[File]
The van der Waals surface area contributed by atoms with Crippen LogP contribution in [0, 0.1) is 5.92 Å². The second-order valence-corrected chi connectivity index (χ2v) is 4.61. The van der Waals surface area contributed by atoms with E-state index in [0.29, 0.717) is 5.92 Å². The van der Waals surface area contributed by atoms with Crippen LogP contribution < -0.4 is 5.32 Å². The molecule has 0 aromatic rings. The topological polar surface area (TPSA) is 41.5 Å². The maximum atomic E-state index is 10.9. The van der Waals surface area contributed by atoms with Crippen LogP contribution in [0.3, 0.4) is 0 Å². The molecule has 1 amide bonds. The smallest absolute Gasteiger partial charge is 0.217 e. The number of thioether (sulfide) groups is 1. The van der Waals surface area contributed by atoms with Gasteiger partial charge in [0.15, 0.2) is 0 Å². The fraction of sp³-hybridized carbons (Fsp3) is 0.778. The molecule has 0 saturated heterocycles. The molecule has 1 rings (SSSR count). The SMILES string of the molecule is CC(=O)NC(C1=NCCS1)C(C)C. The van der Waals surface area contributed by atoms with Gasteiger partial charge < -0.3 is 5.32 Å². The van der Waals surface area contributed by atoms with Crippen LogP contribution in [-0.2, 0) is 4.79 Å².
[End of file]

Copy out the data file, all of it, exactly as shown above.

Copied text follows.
The van der Waals surface area contributed by atoms with Crippen LogP contribution in [0, 0.1) is 5.92 Å². The second-order valence-corrected chi connectivity index (χ2v) is 4.61. The van der Waals surface area contributed by atoms with E-state index in [0.29, 0.717) is 5.92 Å². The van der Waals surface area contributed by atoms with Crippen LogP contribution < -0.4 is 5.32 Å². The molecule has 0 aromatic rings. The topological polar surface area (TPSA) is 41.5 Å². The maximum atomic E-state index is 10.9. The van der Waals surface area contributed by atoms with Crippen LogP contribution in [0.3, 0.4) is 0 Å². The molecule has 1 amide bonds. The smallest absolute Gasteiger partial charge is 0.217 e. The number of thioether (sulfide) groups is 1. The van der Waals surface area contributed by atoms with Gasteiger partial charge in [0.15, 0.2) is 0 Å². The fraction of sp³-hybridized carbons (Fsp3) is 0.778. The molecule has 0 saturated heterocycles. The molecule has 1 rings (SSSR count). The SMILES string of the molecule is CC(=O)NC(C1=NCCS1)C(C)C. The van der Waals surface area contributed by atoms with Gasteiger partial charge < -0.3 is 5.32 Å². The van der Waals surface area contributed by atoms with Crippen LogP contribution in [-0.2, 0) is 4.79 Å².